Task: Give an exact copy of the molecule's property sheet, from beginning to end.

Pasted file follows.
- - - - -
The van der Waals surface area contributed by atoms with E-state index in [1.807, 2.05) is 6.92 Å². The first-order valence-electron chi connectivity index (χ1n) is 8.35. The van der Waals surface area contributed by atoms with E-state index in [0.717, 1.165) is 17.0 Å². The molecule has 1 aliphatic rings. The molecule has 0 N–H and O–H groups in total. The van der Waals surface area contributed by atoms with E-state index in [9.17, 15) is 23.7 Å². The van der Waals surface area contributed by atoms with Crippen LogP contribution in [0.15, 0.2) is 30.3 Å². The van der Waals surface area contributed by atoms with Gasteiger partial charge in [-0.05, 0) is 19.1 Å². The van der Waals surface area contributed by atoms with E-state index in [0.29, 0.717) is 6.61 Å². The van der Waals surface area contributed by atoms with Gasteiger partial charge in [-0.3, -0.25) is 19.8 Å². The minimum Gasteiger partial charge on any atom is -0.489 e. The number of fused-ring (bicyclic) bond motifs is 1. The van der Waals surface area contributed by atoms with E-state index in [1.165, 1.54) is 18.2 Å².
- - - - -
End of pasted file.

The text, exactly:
The van der Waals surface area contributed by atoms with E-state index in [1.807, 2.05) is 6.92 Å². The first-order valence-electron chi connectivity index (χ1n) is 8.35. The van der Waals surface area contributed by atoms with E-state index in [0.717, 1.165) is 17.0 Å². The molecule has 1 aliphatic rings. The molecule has 0 N–H and O–H groups in total. The van der Waals surface area contributed by atoms with E-state index in [9.17, 15) is 23.7 Å². The van der Waals surface area contributed by atoms with Crippen LogP contribution in [0.15, 0.2) is 30.3 Å². The van der Waals surface area contributed by atoms with Gasteiger partial charge in [-0.05, 0) is 19.1 Å². The van der Waals surface area contributed by atoms with E-state index in [0.29, 0.717) is 6.61 Å². The van der Waals surface area contributed by atoms with Gasteiger partial charge in [-0.3, -0.25) is 19.8 Å². The minimum Gasteiger partial charge on any atom is -0.489 e. The number of fused-ring (bicyclic) bond motifs is 1. The van der Waals surface area contributed by atoms with E-state index in [1.165, 1.54) is 18.2 Å².